Proletariat made their long-awaited return to the live stage after three years away with an invite-only intimate show at the Eagle Inn in Salford. Cheered on by a partisan crowd they revealed their new line-up to an audience for the first time as well as some exciting new material and reinvigorated old favourites. Support came from poet Leon The Pig Farmer.Leon is an angry man. With good cause. Whether it be the appalling treatment of ex-servicemen, something he knows from personal experience, the post-traumatic stress of being in war zones and watching people die, the gentrification of areas of Manchester whilst others live in doorways or the political classes of the country being out of touch with the working ones, he has words of venom to direct at them with an articulate quick-fire style that it's hard to argue against. He does show a lighter side on Flight Twat where he recalls everyone at the airport who makes that journey such a horrendous experience. He goes down a storm with the packed crowd.
Proletariat mean business right from the off. Their shows were always loud and raucous, but there feels like a focus to them now that comes with realising there's more to success than selling out shows to your mates in your home town. Their wider vision and ambition is apparent in the way they've taken their older songs and turned them into something more potent and powerful and with more than enough variation in their approach to avoid the pitfalls of many of their contemporaries of having too many songs that sound too familiar. There's clearly a lot of thought gone into this without it ever feeling calculated - James' energy and unshakeable belief has transmitted to his band and it shows.
Many of the old favourites remain in the set - singles Derogatory, Mr Brown and Nervous Energy are still present and correct but they buzz off the excitement of the newer material around them, having to keep up to stay in the game. This year's singles Go Ahead, which opens the set, Take My Hand And Run and set-closer You're Free (To Be As We Are) are an impressive return, but they need to be witnessed in the same room as them to get the full Proletariat effect.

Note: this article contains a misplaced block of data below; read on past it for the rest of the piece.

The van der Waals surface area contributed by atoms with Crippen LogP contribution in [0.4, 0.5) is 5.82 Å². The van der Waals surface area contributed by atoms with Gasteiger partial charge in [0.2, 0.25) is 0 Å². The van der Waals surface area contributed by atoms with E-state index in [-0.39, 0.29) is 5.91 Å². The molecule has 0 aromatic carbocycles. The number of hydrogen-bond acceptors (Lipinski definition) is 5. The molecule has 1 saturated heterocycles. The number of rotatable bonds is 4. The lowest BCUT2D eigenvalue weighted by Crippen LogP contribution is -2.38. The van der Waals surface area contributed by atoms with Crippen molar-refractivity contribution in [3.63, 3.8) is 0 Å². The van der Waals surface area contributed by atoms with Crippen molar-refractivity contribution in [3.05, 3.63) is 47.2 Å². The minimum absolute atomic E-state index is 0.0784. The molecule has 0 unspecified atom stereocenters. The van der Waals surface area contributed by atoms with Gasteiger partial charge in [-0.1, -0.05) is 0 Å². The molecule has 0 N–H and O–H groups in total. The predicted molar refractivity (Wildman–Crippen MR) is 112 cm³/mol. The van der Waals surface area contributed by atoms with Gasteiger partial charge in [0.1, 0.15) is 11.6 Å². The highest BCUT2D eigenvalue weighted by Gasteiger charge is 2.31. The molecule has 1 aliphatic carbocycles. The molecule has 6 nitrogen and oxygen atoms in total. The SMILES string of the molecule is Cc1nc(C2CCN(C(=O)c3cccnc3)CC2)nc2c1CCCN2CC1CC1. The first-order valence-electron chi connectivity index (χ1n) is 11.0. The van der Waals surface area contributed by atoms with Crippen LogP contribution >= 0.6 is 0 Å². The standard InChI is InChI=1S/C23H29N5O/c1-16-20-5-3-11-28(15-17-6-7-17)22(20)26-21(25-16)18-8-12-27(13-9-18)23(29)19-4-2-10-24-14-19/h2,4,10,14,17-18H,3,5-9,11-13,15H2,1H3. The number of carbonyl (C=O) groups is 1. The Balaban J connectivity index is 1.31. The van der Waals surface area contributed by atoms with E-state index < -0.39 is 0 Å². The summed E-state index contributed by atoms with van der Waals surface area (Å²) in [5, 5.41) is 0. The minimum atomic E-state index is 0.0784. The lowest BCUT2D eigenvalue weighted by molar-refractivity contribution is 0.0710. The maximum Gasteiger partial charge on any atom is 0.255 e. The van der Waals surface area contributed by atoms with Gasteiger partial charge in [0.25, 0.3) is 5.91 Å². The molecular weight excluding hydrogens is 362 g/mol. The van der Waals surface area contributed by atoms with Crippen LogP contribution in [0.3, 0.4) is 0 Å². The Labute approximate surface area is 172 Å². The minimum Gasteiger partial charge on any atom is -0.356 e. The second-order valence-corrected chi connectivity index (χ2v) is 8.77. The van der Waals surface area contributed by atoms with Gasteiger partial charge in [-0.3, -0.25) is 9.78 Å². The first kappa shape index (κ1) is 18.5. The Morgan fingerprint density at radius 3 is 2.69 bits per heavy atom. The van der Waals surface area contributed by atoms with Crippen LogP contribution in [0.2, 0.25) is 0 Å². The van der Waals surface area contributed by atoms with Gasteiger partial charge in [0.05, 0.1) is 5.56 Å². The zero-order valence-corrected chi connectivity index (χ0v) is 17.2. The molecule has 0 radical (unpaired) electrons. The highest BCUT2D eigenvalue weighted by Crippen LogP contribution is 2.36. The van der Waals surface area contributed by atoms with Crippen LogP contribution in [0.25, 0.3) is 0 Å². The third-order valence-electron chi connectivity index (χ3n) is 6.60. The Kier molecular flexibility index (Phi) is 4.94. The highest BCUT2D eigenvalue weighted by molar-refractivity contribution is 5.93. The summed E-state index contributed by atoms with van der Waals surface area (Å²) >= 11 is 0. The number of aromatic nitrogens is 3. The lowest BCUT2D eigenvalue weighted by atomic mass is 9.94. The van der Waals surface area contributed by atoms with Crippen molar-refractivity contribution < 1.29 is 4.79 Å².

Moreover, The Modern Age is stripped down to a spoken word interlude that works brilliantly mid-set and Kiss Of Death sees James ditch the guitar four songs in to allow him to throw himself more into the song. It's two new songs being played to an audience for the first time though that really stand out. Losing Control (Is A Beautiful Thing) shows that Proletariat are not just all about adrenaline-fueled rock and roll, it shows an impressive control of pace and volume, building, brooding like an epic that's destined to finish off their shows in the future especially when they let loose at the end whilst Don't Turn Out The Lights marks a real progression in their songwriting without losing the core of what they're about.
With a sold-out Deaf Institute show and a prestigious support with Ist Ist on the horizon, 2021 is about making their comeback known, reminding people of their existence and the slow reveal of a band that knows what they're about and what they want. An impressive return.
Leon The Pig Farmer is on Facebook.